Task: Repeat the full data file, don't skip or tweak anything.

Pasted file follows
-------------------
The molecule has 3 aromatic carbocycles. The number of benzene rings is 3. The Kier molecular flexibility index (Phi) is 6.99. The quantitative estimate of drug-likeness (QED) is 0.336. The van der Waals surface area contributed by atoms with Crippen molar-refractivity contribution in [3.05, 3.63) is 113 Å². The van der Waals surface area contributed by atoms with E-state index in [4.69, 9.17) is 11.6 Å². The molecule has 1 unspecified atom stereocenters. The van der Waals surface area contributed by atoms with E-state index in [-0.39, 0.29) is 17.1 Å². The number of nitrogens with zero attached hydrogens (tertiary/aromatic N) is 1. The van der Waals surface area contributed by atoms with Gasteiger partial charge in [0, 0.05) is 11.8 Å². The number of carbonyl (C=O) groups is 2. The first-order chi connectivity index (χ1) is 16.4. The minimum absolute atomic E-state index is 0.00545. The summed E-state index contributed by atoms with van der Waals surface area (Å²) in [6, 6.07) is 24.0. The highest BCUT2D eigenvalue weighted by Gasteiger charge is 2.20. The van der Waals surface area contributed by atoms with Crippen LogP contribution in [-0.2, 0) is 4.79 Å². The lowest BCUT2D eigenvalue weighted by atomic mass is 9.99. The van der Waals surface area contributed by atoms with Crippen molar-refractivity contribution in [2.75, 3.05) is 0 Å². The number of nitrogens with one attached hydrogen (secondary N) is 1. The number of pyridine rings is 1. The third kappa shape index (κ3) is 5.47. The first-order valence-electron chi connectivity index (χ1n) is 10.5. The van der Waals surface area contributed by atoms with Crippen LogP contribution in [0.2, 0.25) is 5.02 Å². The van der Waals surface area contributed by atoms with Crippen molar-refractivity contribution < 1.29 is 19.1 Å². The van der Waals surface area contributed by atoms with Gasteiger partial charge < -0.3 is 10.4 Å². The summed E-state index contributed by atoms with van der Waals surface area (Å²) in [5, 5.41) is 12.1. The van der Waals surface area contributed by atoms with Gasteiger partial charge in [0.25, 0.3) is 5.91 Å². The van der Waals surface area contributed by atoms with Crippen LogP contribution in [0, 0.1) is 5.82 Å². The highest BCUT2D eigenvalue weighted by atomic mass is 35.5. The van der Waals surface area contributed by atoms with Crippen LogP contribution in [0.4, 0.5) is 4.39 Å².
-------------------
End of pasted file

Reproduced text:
The molecule has 3 aromatic carbocycles. The number of benzene rings is 3. The Kier molecular flexibility index (Phi) is 6.99. The quantitative estimate of drug-likeness (QED) is 0.336. The van der Waals surface area contributed by atoms with Crippen molar-refractivity contribution in [3.05, 3.63) is 113 Å². The van der Waals surface area contributed by atoms with E-state index in [4.69, 9.17) is 11.6 Å². The molecule has 1 unspecified atom stereocenters. The van der Waals surface area contributed by atoms with E-state index in [-0.39, 0.29) is 17.1 Å². The number of nitrogens with zero attached hydrogens (tertiary/aromatic N) is 1. The van der Waals surface area contributed by atoms with Gasteiger partial charge in [0, 0.05) is 11.8 Å². The number of carbonyl (C=O) groups is 2. The first-order chi connectivity index (χ1) is 16.4. The minimum absolute atomic E-state index is 0.00545. The summed E-state index contributed by atoms with van der Waals surface area (Å²) in [6, 6.07) is 24.0. The highest BCUT2D eigenvalue weighted by Gasteiger charge is 2.20. The van der Waals surface area contributed by atoms with Crippen LogP contribution in [-0.2, 0) is 4.79 Å². The lowest BCUT2D eigenvalue weighted by atomic mass is 9.99. The van der Waals surface area contributed by atoms with Crippen molar-refractivity contribution in [2.75, 3.05) is 0 Å². The number of nitrogens with one attached hydrogen (secondary N) is 1. The number of pyridine rings is 1. The third kappa shape index (κ3) is 5.47. The first-order valence-electron chi connectivity index (χ1n) is 10.5. The van der Waals surface area contributed by atoms with Crippen LogP contribution in [0.2, 0.25) is 5.02 Å². The van der Waals surface area contributed by atoms with Crippen molar-refractivity contribution < 1.29 is 19.1 Å². The van der Waals surface area contributed by atoms with Gasteiger partial charge < -0.3 is 10.4 Å². The summed E-state index contributed by atoms with van der Waals surface area (Å²) in [5, 5.41) is 12.1. The van der Waals surface area contributed by atoms with Gasteiger partial charge in [0.25, 0.3) is 5.91 Å². The van der Waals surface area contributed by atoms with Crippen LogP contribution in [0, 0.1) is 5.82 Å². The highest BCUT2D eigenvalue weighted by atomic mass is 35.5. The van der Waals surface area contributed by atoms with Crippen LogP contribution in [0.4, 0.5) is 4.39 Å².